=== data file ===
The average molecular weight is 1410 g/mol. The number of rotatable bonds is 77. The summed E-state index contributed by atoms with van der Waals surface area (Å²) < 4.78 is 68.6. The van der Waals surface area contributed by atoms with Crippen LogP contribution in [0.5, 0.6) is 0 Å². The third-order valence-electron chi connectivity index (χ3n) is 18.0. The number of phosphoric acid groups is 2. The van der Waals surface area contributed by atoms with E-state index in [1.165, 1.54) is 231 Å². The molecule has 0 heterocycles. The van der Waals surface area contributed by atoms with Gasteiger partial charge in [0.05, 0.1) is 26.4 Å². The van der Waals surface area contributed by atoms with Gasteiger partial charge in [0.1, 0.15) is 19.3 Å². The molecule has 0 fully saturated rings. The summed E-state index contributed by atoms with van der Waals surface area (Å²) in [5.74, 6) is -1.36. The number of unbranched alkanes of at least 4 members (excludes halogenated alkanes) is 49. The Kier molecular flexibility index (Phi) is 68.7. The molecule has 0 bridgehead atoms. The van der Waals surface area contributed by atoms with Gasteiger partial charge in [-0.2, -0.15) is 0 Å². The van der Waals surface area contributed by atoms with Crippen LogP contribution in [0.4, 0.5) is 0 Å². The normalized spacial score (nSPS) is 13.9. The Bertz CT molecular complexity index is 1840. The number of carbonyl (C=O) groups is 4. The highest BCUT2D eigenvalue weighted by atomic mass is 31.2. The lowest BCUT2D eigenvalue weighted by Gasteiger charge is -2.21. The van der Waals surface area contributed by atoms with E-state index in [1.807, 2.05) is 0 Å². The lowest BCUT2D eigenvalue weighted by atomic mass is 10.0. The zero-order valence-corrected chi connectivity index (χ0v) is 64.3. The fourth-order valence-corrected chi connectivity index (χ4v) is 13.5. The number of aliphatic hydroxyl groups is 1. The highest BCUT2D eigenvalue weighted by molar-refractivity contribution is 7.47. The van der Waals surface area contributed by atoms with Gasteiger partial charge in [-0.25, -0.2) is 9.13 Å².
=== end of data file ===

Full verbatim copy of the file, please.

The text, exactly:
The average molecular weight is 1410 g/mol. The number of rotatable bonds is 77. The summed E-state index contributed by atoms with van der Waals surface area (Å²) < 4.78 is 68.6. The van der Waals surface area contributed by atoms with Crippen LogP contribution in [0.5, 0.6) is 0 Å². The third-order valence-electron chi connectivity index (χ3n) is 18.0. The number of phosphoric acid groups is 2. The van der Waals surface area contributed by atoms with E-state index in [1.165, 1.54) is 231 Å². The molecule has 0 heterocycles. The van der Waals surface area contributed by atoms with Gasteiger partial charge in [0.05, 0.1) is 26.4 Å². The van der Waals surface area contributed by atoms with Gasteiger partial charge in [0.1, 0.15) is 19.3 Å². The molecule has 0 fully saturated rings. The summed E-state index contributed by atoms with van der Waals surface area (Å²) in [5.74, 6) is -1.36. The number of unbranched alkanes of at least 4 members (excludes halogenated alkanes) is 49. The Kier molecular flexibility index (Phi) is 68.7. The molecule has 0 bridgehead atoms. The van der Waals surface area contributed by atoms with Gasteiger partial charge in [-0.2, -0.15) is 0 Å². The van der Waals surface area contributed by atoms with Crippen LogP contribution in [0.4, 0.5) is 0 Å². The normalized spacial score (nSPS) is 13.9. The Bertz CT molecular complexity index is 1840. The number of carbonyl (C=O) groups is 4. The highest BCUT2D eigenvalue weighted by atomic mass is 31.2. The lowest BCUT2D eigenvalue weighted by Gasteiger charge is -2.21. The van der Waals surface area contributed by atoms with E-state index in [1.807, 2.05) is 0 Å². The lowest BCUT2D eigenvalue weighted by atomic mass is 10.0. The zero-order valence-corrected chi connectivity index (χ0v) is 64.3. The fourth-order valence-corrected chi connectivity index (χ4v) is 13.5. The number of aliphatic hydroxyl groups is 1. The highest BCUT2D eigenvalue weighted by molar-refractivity contribution is 7.47. The van der Waals surface area contributed by atoms with Gasteiger partial charge in [-0.25, -0.2) is 9.13 Å².